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This Is Why Ceramides Are Essential For Your Skincare Routine

This Is Why Ceramides Are Essential For Your Skincare Routine

 

Complexion feeling tight and dry despite the many hydrating serums or creams you slather on? Battling skin inflammation, redness or increased sensitivity? Or is your skin just looking constantly dull and lacklustre? If any of these scenarios sound familiar, then chances are you’re lacking the C-word. We’re talking about ceramides. This unassuming ingredient might not sound as exotic as bakuchiol, or as sexy as AHA, but it’s absolutely essential to achieving great skin. Not convinced? Let us break it down for you.

 

SO WHAT EXACTLY ARE CERAMIDES?

 

“Ceramides are fat that form an important component of our skin barrier. They occur naturally in our skin and make up over 50 per cent of its composition,” explains Dr Melvin Tan, founder and medical director of Epion Clinic. They create a protective barrier to retain moisture and prevent dehydration, keeping your complexion looking and feeling soft, supple and free of lines, while also protecting it against environmental aggressors.

In other words, ceramides basically keep the good things in and the bad stuff out. And because they make up about half of our outer skin, ceramides are essential to maintaining overall skin health. A weakened or impaired barrier often results in dry, scaly and rough textures. In more severe cases, they can also lead to inflammatory skin diseases such as dermatitis, eczema and psoriasis.

“Most skin disorders with diminished barrier function have been found to be associated with a decrease in total ceramide content,” says Dr Gladys Teo, head of research and development at ést.lab, “and formulations consisting of ceramides could improve disturbed skin conditions.”

So basically, sufficient ceramides equals to supple, healthy and happy skin. A lack of them, however, can cause your complexion to go out of whack.

Related article: The Future Of K-Beauty: Skincare Expert Weigh In On What’s Next

 
 

WHERE DID THEY ALL GO?

 

So now you must be thinking, if ceramides are naturally occurring, then why do I still need to replenish them? Sadly, as with most things associated with our skin, they start to deplete with age. From the age of 20, to be exact.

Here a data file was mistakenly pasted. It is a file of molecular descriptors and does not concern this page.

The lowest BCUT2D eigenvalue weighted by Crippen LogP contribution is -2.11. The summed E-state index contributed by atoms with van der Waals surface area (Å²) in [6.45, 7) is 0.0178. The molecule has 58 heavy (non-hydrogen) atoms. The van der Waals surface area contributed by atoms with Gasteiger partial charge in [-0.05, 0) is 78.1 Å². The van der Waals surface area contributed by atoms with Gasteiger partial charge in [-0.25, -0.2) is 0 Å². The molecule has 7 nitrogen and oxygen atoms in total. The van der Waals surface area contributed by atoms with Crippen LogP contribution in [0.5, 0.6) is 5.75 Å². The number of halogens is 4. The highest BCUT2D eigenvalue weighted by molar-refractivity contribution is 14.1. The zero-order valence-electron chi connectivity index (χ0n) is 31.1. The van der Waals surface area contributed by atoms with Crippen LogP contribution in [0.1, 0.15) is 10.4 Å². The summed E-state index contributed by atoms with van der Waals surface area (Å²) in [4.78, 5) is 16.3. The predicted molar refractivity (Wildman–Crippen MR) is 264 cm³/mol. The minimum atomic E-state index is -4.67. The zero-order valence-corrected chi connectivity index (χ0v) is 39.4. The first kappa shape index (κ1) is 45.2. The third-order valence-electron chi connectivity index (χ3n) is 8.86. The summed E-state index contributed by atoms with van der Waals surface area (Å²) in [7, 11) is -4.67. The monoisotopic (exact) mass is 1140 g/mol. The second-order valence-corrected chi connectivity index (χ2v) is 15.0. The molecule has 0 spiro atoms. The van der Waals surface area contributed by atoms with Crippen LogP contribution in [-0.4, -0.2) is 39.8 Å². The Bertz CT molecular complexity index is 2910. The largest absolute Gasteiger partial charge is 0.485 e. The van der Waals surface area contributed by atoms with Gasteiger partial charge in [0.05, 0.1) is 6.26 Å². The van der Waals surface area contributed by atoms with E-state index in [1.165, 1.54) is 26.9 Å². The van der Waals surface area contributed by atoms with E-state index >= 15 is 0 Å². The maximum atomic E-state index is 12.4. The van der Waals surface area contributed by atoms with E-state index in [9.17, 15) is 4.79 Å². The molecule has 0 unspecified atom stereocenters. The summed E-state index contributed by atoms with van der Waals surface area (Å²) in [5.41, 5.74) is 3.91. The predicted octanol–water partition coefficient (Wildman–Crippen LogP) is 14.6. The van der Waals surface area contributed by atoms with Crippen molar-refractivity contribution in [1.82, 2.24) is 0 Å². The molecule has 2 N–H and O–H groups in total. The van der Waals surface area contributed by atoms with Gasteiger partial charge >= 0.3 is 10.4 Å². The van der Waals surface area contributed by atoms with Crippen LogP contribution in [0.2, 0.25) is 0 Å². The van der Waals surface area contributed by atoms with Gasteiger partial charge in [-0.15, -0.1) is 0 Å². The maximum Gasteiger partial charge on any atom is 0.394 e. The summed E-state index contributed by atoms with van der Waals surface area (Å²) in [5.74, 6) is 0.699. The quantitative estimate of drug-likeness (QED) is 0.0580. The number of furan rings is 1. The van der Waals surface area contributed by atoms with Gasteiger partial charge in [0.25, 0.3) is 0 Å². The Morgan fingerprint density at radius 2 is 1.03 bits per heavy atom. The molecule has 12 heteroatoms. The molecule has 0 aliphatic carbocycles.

Ceramides are constantly undergoing turnover in our skin. As part of the ageing process, we produce approximately 1 per cent less ceramides each year in our skin, which contributes to its declining presence, shares Dr Tan.

However, ageing isn’t the only thing that causes ceramide levels to decrease. Environmental factors like sun exposure, cold weather and low humidity can all exacerbate the situation. Using harsh cleansers or exfoliants can also damage our ceramide content. Basically, anything that affects our skin’s pH levels or strips it of essential oils can cause our ceramide content to take a hit.

 

SO WHAT’S A GIRL GOT TO DO?

 

The good news is, there are solutions. To replenish diminishing levels of ceramides in your skin, Dr Tan Siak Khim, medical director of IDS, recommends using topical products with ceramides, as they can “mimic skin’s composition and is able to repair damaged skin and prevent further trans epidermal water loss.” And Dr Tan concurs, explaining that the ceramides in skincare, even the synthetic and plant-based versions, are “skin-identical.”

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The results of incorporating ceramides into your beauty regime are impressive. It will stimulate skin renewal, improve elasticity, soothe discomfort and strengthen your barrier function. You can expect a better-hydrated, smoother and firmer complexion, with fewer lines and wrinkles, as well as less easily irritated skin.

Your diet can also help to slow down the depletion of ceramides. Food like soybeans, eggs, dairy, wheat germ and brown rice are all good dietary sources of ceramides. Oil-rich fruits like avocados and coconuts are also recommended.

Avoiding sudden changes in temperature can also help as well, though that might be difficult in Singapore as we’re constantly moving in and out of air-conditioned buildings and modes of transport. Using sunscreen to prevent UV damage is another way to help maintain your ceramide levels.

 

WHO, ME?

 

Even if you can’t relate to any of the problems we listed at the start, it doesn’t mean that you don’t need ceramides. They are pretty much essential to keeping your skin’s structure healthy, balanced and strong.

When we asked Dr Teo who should use skincare infused with ceramides, her answer was pretty succinct: “Everyone who would like to have a youthful and healthy functioning skin.” Sign us up!


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